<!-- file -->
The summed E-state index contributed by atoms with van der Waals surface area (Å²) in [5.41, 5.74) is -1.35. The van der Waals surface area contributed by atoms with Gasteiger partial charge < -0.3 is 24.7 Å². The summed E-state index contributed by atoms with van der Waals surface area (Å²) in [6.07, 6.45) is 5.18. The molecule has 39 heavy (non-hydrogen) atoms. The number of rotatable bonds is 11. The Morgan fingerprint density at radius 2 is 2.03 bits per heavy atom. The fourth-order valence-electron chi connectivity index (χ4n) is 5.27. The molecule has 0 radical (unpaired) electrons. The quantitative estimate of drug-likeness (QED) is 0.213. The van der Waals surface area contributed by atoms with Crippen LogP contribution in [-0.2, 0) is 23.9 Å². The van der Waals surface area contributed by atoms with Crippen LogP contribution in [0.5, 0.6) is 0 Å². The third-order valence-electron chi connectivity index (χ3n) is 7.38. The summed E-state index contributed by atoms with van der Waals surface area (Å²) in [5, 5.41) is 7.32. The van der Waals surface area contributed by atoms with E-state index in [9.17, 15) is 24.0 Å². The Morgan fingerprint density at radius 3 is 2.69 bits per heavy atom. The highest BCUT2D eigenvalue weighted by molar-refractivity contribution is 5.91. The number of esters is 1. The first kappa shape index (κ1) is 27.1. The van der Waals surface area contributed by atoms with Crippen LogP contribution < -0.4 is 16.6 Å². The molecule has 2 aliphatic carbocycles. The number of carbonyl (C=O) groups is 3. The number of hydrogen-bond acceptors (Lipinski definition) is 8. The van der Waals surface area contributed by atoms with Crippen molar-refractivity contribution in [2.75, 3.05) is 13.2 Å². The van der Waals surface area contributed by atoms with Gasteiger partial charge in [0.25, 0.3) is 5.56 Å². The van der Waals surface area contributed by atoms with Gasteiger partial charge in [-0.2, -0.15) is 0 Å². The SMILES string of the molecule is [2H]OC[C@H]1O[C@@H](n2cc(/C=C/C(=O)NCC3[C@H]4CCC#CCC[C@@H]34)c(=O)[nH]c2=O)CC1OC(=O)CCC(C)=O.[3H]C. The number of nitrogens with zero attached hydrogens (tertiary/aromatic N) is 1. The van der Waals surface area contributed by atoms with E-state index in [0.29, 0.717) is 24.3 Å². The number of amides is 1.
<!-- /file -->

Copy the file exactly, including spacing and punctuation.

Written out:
The summed E-state index contributed by atoms with van der Waals surface area (Å²) in [5.41, 5.74) is -1.35. The van der Waals surface area contributed by atoms with Gasteiger partial charge < -0.3 is 24.7 Å². The summed E-state index contributed by atoms with van der Waals surface area (Å²) in [6.07, 6.45) is 5.18. The molecule has 39 heavy (non-hydrogen) atoms. The number of rotatable bonds is 11. The Morgan fingerprint density at radius 2 is 2.03 bits per heavy atom. The fourth-order valence-electron chi connectivity index (χ4n) is 5.27. The molecule has 0 radical (unpaired) electrons. The quantitative estimate of drug-likeness (QED) is 0.213. The van der Waals surface area contributed by atoms with Crippen LogP contribution in [-0.2, 0) is 23.9 Å². The van der Waals surface area contributed by atoms with Crippen LogP contribution in [0.5, 0.6) is 0 Å². The third-order valence-electron chi connectivity index (χ3n) is 7.38. The summed E-state index contributed by atoms with van der Waals surface area (Å²) in [5, 5.41) is 7.32. The van der Waals surface area contributed by atoms with E-state index in [9.17, 15) is 24.0 Å². The Morgan fingerprint density at radius 3 is 2.69 bits per heavy atom. The highest BCUT2D eigenvalue weighted by molar-refractivity contribution is 5.91. The number of esters is 1. The first kappa shape index (κ1) is 27.1. The van der Waals surface area contributed by atoms with Crippen LogP contribution < -0.4 is 16.6 Å². The molecule has 2 aliphatic carbocycles. The number of carbonyl (C=O) groups is 3. The number of hydrogen-bond acceptors (Lipinski definition) is 8. The van der Waals surface area contributed by atoms with Crippen molar-refractivity contribution in [2.75, 3.05) is 13.2 Å². The van der Waals surface area contributed by atoms with Gasteiger partial charge in [0.25, 0.3) is 5.56 Å². The van der Waals surface area contributed by atoms with Gasteiger partial charge in [-0.2, -0.15) is 0 Å². The SMILES string of the molecule is [2H]OC[C@H]1O[C@@H](n2cc(/C=C/C(=O)NCC3[C@H]4CCC#CCC[C@@H]34)c(=O)[nH]c2=O)CC1OC(=O)CCC(C)=O.[3H]C. The number of nitrogens with zero attached hydrogens (tertiary/aromatic N) is 1. The van der Waals surface area contributed by atoms with E-state index in [0.29, 0.717) is 24.3 Å². The number of amides is 1.